Every quarter, many money managers have to disclose what they've bought and sold, via 13F filings. Their latest moves can shine a bright light on smart stock picks.
Today let's look at Bridgewater Associates, representing the world's largest hedge fund -- and, in 2010 and 2011, the best-performing hedge fund, as well. Bridgewater was founded by Ray Dalio, who focuses on macroeconomic factors as he makes his investment decisions -- factors such as inflation, currency exchange rates, and GDP growth. He's clearly rather skilled, as the size of Bridgewater attests.
It can be hard to find sufficient promising places to park your money when you have so many billions to invest, but Bridgewater partly solves that problem with index funds, recently holding about 42% of its value in the S&P 500 SDPR ETF and 21% in the Vanguard Emerging Markets Stock ETF. The overall value of reportable assets, as of March 31, 2012, was $6.4 billion, although when you include other assets that the fund didn't have to report, Bridgewater had more than $70 billion in total assets under management as of the end of 2011.
So what does Bridgewater's latest quarterly 13F filing tell us? Here are a few interesting details:
New holdings include Weyerhaeuser
Among holdings in which Bridgewater increased its stake was networking and storage specialist Brocade Communications
Bridgewater reduced its stake in lots of companies, including Walgreen
Finally, Bridgewater unloaded several companies, such as Halliburton
Fools are divided on whether it's smart to buy coal stocks or sell coal stocks. With Arch Coal, bulls like the fact that coal is still crucial to our economy and Arch's metallurgical coal serves the steel industry, which will eventually recover, along with the global economy. Meanwhile, bears worry about coal eventually being overtaken by alternative and renewable energy sources and note that much of Arch's business comes from China, where growth seems to be slowing.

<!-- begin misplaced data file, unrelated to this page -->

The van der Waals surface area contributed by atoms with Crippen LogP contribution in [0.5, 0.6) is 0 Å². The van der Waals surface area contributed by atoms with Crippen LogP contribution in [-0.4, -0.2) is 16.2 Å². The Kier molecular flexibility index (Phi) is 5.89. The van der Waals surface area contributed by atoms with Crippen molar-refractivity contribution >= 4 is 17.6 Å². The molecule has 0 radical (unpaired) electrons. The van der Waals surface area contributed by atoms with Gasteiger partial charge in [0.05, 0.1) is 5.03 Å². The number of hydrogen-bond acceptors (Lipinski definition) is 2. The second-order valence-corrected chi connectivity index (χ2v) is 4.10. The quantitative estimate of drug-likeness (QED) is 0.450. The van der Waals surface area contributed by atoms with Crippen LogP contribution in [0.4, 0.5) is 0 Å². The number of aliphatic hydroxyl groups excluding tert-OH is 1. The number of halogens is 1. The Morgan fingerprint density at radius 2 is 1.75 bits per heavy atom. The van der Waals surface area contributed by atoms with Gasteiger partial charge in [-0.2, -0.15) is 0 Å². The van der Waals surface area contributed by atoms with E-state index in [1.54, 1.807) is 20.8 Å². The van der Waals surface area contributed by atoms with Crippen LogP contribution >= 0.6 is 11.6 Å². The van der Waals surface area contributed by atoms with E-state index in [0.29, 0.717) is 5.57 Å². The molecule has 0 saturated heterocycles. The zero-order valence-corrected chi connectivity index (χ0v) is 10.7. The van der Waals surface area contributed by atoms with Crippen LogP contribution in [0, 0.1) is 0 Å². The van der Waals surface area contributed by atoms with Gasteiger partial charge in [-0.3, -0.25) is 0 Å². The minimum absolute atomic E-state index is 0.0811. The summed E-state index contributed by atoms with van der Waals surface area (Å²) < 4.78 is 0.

We should never blindly copy any investor's moves, no matter how talented the investor. But it can be useful to keep an eye on what smart folks are doing. 13F forms can be great places to find intriguing candidates for our portfolios.
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Longtime Fool contributor Selena Maranjian, whom you can follow on Twitter, holds no position in any company mentioned. Click here to see her holdings and a short bio. The Motley Fool owns shares of Weyerhaeuser. Motley Fool newsletter services have recommended buying shares of Express Scripts and Halliburton. The Motley Fool has a disclosure policy. We Fools may not all hold the same opinions, but we all believe that considering a diverse range of insights makes us better investors. Try any of our Foolish newsletter services free for 30 days.